The Mamata Banerjee-led West Bengal government and the central government are at loggerheads over the CBI investigation into the Saradha chit fund scam. The standoff between the state and the central government started after the CBI reached Kolkata Police Commissioner Rajeev Kumar's residence on Sunday to question him on the scam. Kumar was the head of the Special Investigation Team (SIT) Mamta Banerjee's government had set up to investigate the Saradha scam back in 2013. In response to the CBI's action yesterday, the Mamata Banerjee started an indefinite dharna in protest against the Centre, which is still ongoing.
In a latest development, the CBI on Monday filed a petition in the Supreme Court, seeking directions to Kolkata Police Commissioner Rajeev Kumar to cooperate with the investigation in the chit fund cases. The agency also informed the apex court that despite being summoned multiple times, Rajeev Kumar failed to cooperate and created hurdles in the investigation.
The West Bengal government has also moved Calcutta High Court against the CBI's attempt to question Kolkata police chief Rajeev Kumar in connection with chit fund scam cases. The Calcutta High Court will take up the matter on Tuesday.
Meanwhile, West Bengal Governor Keshari Nath Tripathi has sent a report to the Home Minister Rajnath Singh on the prevailing situation in the state.
Both Lok Sabha and Rajya Sabha have been adjourned for the day in wake of CBI's action on Sunday evening in Kolkata where the CBI tried to interrogate the Kolkata Police chief.
Here's all you need to know about Saradha chit fund scam
- Saradha Group chit fund scandal was one of the major financial scams in India which duped 1.4 million investors of Rs 1,200 crore with its illicit money pooling schemes promoted through lustrous brochures and the promise of unfeasible high returns. The group was using collections from new investors to make payments to the previously-enrolled members, rather than from income generated through investments. Among others, the activities of these companies were found to be in serious violations of the Companies Act, the Sebi Act, and several provisions of the Indian Penal Code.
- The scam, wherein lakhs of investors in West Bengal and neighbouring states were defrauded of thousands of crores through illegal money pooling activities, came to light early 2013. The case had become a political hot potato with Mamata Banerjee-led West Bengal government facing flak from various quarters. It was alleged that the West Bengal government had a direct link with Sudipta Sen, the Chairman of the chit fund group.
- To maintain a clean public image, the Saradha had group invested in Kolkata's iconic football clubs Mohun Bagan and East Bengal and also sponsored Durga Puja events.
- The states which were highly affected by the scam were West Bengal, Odisha, Assam, Jharkhand and Tripura.
- Chit funds help small traders and businessmen save excess cash on a daily or monthly basis, it's a major savings option in India especially popular in rural India. Interest rates are around 12 per cent a year - which is low, considering money lenders, on whom many rural Indians rely, charge as much as 72 per cent. Interest on bank fixed deposits is around seven to nine per cent.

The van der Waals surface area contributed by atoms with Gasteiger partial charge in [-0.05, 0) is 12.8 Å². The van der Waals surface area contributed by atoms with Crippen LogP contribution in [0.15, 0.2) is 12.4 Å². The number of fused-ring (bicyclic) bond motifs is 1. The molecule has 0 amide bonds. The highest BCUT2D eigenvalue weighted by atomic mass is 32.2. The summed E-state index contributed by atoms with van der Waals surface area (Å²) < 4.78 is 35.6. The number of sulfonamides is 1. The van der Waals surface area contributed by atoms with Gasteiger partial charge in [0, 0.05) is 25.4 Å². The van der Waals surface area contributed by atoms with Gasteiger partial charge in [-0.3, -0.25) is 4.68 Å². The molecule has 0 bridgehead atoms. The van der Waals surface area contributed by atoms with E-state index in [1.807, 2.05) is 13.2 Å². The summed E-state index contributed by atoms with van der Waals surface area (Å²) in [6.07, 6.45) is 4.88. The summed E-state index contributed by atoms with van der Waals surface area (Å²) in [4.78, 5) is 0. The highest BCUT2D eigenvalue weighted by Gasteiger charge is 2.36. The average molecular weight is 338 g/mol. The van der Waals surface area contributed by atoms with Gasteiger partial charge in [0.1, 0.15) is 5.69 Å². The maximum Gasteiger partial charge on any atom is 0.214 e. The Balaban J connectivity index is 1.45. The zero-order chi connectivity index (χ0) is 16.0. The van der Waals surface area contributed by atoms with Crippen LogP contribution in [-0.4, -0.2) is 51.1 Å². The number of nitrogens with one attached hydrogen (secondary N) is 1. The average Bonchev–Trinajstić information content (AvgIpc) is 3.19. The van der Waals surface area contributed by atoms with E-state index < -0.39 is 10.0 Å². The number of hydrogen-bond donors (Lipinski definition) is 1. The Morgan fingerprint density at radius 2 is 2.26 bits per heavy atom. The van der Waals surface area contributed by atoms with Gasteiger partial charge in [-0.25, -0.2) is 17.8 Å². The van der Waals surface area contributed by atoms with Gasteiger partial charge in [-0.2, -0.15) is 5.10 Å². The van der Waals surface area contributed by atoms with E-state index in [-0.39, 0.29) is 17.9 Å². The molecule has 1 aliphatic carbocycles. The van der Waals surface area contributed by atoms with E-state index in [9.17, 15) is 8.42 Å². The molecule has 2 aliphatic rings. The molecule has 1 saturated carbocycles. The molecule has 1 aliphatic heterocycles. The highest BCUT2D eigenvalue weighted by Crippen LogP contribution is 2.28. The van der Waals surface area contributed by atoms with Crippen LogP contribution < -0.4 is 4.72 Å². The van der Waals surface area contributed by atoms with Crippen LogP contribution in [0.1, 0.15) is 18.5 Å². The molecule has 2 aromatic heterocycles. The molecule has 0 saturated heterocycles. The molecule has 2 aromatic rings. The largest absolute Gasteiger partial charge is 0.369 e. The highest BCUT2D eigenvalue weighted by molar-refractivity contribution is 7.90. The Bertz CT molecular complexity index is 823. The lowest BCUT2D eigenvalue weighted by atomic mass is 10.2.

- According to media report, Saradha scam, which was run by Saradha Group, might have raised as much as Rs 1,200 crore through its chit funds, before the company collapsed in April 2013.
- Following the unearthing of the scam in April 2013, Mamata Banerjee-led West Bengal government set up a Rs 500 crore relief fund for small investors who had put money in the scheme.
- On March 14, 2013, Corporate Affairs Minister Sachin Pilot presented a list of 87 such companies in Parliament, against whom complaints had been received for indulging in Ponzi schemes. Seventy-three of these were from West Bengal.
- On April 23, 2013, Chairman and MD of Saradha Group, a consortium of over 200 private companies, Sudipta Sen, along with Debjani Mukherjee and Arvind Singh Chauhan, were arrested from Kashmir.
- In April, Securities and Exchange Board of India (SEBI) Chairman U.K. Sinha said at a seminar in Mumbai more than Rs 10,000 crore had been raised by so-called money circulation schemes, or by people who run collective investment schemes but refuse to be under any sort of regulation. "People who invest in such products are simple, ordinary workers," says Sinha. The money raised by these firms could be higher than SEBI's estimate, given that Sen alone is said to have duped investors of Rs 4,000 crore.
- After serious allegations of international money laundering, the case was transferred to the CBI by the Supreme Court of India in 2014.
- By the time the CBI took over the case, the SIT had arrested 11 people, traced 224 immovable properties, seized 54 vehicles and had filed chargesheets in nearly 300 cases, as per media reports.
- Several high profile names cropped up during the investigation, including those of Trinamool Congress MPs Kunal Ghosh and Srijoy Bose, former West Bengal Director General of Police (DGP) Rajat Majumdar, former sports and transport minister Madan Mitra and former finance minister P Chidambaram's wife Nalini.
Edited by Chitranjan Kumar